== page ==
New York’s quixotic quest to turn traffic-choked streets into pedestrian paradise took another step forward today, when Transportation Alternatives released the winning entries in its Designing the 21st Century Street competition.
The contest, which drew more than 100 entries from 13 countries, challenged designers to reimagine sidewalks and avenues that could safely accommodate pedestrians, bicyclists, transit, trucks, and cars on the same “complete street”—a notion gaining traction in other nations and cities, but one that has until very recently eluded New York’s car-centric transportation planners.
Coming on the heels of the Design Trust for Public Space’s Grand Army Plaza competition, as well as the popular PARK(ing) Day, Transportation Alternatives’ competition focused on the intersection of 4th Avenue and 9th Street in Park Slope, Brooklyn, a wide-street crossroads plagued by speeding and reckless driving.
“We asked entrants to thread the needle of safety and mobility while designing world-class public space,” said Paul Steely White, executive director of Transportation Alternatives, in a statement. “Given that this intersection is one of the city’s most problematic crossings, each of the winning designs could serve as a template for countless streets across NYC.”
The jury—which included Danish planner-about-town Jan Gehl, New York City chief urban designer Alexandros Washburn, and architect Laurie Hawkinson—selected three winners. Rogers Marvel Architects was recognized for its entry Streets for Everyone, which focused on integrating infrastructure, turning 9th Street into an urban stormwater swale that filters runoff on its way to the Gowanus Canal. The design also places bike lanes in the middle of the street, offers “flex lanes” that can be claimed as neighborhood social space during times of low traffic, and revamps an adjacent overpass as a covered plaza with sheltered bike parking.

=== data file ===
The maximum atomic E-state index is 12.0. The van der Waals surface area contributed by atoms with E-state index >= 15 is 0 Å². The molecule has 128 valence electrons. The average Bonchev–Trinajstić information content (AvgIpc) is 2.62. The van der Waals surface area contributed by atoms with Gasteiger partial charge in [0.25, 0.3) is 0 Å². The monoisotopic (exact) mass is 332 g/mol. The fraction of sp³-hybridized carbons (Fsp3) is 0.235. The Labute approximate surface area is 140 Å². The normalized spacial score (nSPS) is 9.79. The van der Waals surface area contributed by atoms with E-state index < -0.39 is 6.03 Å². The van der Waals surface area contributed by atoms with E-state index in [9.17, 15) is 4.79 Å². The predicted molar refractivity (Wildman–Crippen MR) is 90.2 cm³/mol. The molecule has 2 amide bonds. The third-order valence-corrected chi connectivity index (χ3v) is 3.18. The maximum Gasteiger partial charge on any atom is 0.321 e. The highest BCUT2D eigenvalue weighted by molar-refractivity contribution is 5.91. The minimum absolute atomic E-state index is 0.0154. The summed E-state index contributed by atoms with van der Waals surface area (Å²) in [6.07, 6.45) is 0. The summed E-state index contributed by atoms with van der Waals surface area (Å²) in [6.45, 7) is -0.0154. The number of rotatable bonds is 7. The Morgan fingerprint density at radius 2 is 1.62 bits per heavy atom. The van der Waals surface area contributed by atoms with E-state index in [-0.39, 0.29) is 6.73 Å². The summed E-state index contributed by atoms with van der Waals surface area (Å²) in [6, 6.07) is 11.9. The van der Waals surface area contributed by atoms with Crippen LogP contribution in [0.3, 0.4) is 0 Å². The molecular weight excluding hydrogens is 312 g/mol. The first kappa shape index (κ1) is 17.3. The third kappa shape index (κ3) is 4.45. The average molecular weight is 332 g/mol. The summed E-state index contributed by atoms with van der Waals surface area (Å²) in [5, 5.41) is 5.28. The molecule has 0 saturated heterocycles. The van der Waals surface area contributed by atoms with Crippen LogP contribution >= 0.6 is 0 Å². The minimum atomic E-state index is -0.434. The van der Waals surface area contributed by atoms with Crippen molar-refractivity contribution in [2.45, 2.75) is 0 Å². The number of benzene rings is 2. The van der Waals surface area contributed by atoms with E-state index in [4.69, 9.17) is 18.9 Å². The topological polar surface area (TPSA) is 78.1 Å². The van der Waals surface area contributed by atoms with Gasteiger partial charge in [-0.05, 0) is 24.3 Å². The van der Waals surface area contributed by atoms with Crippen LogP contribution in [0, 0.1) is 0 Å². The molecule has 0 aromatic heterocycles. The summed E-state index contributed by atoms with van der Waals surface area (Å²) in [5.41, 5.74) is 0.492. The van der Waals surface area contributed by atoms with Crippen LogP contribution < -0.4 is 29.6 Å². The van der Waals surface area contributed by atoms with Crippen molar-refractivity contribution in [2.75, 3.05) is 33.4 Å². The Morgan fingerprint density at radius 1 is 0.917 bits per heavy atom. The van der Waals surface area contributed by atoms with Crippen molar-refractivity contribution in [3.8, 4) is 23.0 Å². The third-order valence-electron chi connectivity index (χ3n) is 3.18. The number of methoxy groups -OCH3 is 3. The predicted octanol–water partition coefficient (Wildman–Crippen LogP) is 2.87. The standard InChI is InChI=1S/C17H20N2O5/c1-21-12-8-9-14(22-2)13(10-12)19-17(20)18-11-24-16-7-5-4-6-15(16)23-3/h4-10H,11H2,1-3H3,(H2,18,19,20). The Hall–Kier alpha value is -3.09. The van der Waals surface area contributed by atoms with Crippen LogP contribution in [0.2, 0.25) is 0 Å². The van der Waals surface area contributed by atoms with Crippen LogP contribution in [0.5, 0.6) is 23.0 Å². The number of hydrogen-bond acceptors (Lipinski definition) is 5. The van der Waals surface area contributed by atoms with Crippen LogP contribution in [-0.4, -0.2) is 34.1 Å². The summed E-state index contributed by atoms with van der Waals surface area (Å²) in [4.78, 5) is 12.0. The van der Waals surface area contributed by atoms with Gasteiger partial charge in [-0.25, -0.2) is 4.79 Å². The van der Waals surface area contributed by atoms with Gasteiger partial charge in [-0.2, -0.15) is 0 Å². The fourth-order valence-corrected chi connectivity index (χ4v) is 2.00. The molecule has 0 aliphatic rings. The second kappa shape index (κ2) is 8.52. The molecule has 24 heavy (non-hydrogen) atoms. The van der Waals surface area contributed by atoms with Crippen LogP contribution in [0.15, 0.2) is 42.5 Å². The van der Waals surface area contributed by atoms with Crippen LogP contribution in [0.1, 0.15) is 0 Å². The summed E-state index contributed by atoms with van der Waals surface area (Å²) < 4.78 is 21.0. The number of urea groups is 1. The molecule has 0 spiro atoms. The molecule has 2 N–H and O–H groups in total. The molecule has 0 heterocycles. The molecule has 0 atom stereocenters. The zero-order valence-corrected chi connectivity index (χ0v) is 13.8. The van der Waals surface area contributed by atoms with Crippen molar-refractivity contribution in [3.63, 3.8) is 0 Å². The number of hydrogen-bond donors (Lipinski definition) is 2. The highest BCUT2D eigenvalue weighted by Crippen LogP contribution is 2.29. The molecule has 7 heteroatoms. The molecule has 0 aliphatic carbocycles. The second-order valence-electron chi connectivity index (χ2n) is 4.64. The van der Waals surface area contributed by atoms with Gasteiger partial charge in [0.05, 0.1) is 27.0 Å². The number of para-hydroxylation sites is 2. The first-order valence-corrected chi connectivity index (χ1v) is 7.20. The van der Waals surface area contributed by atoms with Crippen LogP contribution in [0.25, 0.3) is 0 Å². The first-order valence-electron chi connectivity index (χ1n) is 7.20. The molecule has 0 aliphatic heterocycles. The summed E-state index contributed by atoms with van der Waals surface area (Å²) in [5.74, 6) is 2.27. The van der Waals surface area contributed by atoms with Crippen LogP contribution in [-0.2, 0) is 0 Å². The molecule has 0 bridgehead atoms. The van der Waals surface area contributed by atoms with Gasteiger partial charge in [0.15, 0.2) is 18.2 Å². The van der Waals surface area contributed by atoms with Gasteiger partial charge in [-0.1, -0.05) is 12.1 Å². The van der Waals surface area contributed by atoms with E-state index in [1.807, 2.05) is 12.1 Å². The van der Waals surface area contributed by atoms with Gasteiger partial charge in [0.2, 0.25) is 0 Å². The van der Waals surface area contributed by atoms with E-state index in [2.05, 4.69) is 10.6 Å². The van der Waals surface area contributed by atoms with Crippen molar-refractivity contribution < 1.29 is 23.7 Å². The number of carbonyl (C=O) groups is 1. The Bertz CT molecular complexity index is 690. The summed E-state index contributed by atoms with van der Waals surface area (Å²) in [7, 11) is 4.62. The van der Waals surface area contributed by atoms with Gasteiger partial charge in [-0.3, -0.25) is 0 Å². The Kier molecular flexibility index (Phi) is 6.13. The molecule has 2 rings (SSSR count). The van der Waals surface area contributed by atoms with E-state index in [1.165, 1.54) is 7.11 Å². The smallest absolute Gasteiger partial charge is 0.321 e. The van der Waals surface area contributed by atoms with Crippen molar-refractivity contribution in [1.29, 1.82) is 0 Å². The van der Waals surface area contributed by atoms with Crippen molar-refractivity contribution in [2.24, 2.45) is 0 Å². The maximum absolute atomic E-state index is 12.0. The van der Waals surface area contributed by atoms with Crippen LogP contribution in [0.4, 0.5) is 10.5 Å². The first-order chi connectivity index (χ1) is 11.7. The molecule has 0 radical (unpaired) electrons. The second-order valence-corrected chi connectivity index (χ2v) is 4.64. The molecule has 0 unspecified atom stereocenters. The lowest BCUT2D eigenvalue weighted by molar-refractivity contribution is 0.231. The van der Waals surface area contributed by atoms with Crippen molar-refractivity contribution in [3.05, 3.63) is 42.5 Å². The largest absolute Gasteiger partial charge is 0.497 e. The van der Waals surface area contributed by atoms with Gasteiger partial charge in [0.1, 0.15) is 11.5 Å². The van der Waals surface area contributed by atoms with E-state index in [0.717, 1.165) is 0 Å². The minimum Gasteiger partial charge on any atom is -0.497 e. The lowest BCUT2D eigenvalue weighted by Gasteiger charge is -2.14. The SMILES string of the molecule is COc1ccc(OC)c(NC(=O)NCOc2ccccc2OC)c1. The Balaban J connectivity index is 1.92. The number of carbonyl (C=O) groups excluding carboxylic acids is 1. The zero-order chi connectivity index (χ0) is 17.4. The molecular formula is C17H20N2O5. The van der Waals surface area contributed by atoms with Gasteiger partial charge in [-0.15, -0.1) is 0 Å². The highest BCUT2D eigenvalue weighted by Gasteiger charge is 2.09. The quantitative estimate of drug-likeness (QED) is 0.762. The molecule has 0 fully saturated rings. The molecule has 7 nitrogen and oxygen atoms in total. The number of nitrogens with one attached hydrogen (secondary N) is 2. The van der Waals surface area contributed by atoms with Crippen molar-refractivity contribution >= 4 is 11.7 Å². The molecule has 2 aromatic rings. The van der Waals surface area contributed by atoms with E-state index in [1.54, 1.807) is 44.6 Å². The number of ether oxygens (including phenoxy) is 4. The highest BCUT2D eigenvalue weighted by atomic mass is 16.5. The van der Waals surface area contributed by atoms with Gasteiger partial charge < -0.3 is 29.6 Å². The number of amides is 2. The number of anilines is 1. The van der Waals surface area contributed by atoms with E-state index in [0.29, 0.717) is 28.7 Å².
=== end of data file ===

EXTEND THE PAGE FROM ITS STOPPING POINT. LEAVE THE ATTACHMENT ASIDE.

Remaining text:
Somerville, Massachusetts-based Steven Nutter took honors for Shared Space, an entry that looked at fine-grained boundaries between different user groups. The plan widens 4th Avenue to allow for street trees on each side and a wider, mixed-use median with container-planted trees. Street life is focused on 9th Street, with widened sidewalks, bike paths, lighted bollards, and benches that create a more intimate scale.
Finally, Philadelphia-based team LEVON’s entry boldly resurrects the street as public domain, adding civic space, markets, gardens, leisure zones, and water areas. A heavy dose of green—in the form of street trees, gardens, and other organic elements—cuts down on the heat-island effect while providing new spaces for social use. In a nod to urban efficiency, all of the project’s elements are organized around a single, flexible module—one that is exactly the size of a parking space.